Foreign developed market stocks fared similarly to U.S. names in local terms, while lagging a bit when translated for a stronger dollar. European firms have fared decently, with lower valuations already in a world starved for cheaper assets, and a ratio of roughly half of firms beating their earnings estimates for the past quarter (trailing the roughly three-quarters in the U.S. that have done so, per FactSet). The recent focus now has been on the German economy, which is export-heavy, and thus a gauge of the direct impact of slowing global economic growth and trade tensions. It’s bordering on recession, with negative GDP growth and a pervasive contractionary manufacturing ISM. Emerging markets fared a bit better, with less of a currency impact. Gains in China and other Asian nations were fueled by stronger-than-expected Chinese economic data, but also improved trade deal hopes. Brazil struggled due to weakness in the real, stemming from offshore oil drilling rights auctions that brought less interest than anticipated.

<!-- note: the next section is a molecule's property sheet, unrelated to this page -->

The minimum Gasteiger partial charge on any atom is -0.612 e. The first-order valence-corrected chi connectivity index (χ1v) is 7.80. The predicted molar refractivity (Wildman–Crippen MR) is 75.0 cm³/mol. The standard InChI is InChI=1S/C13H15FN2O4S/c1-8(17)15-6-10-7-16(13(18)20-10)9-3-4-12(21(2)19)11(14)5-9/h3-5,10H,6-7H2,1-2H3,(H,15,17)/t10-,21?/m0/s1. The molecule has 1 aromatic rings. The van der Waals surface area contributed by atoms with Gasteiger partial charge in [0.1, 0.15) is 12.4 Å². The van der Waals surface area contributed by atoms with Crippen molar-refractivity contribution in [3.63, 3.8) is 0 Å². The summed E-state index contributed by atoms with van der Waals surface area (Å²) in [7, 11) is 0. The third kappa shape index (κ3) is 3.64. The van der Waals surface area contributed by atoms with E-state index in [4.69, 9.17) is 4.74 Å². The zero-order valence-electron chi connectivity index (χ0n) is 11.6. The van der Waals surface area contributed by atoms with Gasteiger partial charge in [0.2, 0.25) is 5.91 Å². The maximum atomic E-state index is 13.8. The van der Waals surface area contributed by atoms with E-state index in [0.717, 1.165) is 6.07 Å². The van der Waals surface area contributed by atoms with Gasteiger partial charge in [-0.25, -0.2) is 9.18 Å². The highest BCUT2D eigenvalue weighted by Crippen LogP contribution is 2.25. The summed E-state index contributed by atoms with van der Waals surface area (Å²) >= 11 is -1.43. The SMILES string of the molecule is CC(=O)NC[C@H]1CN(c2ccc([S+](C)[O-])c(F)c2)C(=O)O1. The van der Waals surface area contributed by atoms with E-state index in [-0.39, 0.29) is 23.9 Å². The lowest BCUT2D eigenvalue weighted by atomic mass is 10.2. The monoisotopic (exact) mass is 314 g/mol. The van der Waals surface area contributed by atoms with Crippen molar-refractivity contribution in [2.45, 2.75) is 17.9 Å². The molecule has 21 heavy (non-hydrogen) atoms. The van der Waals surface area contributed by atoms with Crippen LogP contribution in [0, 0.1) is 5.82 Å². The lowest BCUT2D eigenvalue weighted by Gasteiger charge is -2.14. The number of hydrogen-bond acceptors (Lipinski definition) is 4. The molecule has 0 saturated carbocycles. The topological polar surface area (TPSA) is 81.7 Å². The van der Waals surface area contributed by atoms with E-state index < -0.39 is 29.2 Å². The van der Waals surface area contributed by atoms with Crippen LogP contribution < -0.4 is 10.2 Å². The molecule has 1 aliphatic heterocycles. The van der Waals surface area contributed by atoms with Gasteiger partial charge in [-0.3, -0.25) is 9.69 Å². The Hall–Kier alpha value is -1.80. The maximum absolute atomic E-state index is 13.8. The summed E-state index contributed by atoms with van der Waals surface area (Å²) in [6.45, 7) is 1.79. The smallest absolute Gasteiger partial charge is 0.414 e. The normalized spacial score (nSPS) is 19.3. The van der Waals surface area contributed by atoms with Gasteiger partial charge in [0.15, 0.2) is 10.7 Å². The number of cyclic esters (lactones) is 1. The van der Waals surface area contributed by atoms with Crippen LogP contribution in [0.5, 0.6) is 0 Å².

U.S. bonds pulled back significantly for the week, along the lines of -1% or more for broader indexes. Higher yields came with hopes of a trade deal, and supposed positive impact on economic growth. In fact, the 10-year treasury reached over 1.9%, the highest rate since early summer. Bank loans, however, benefitted from the path upward in rates, ending as the only segment with significant gains for the week. Foreign bonds suffered a similar fate, exacerbated in developed markets by a stronger dollar, which pushed index results down over -2%. Emerging market debt fared slightly better, but still ended the week with losses.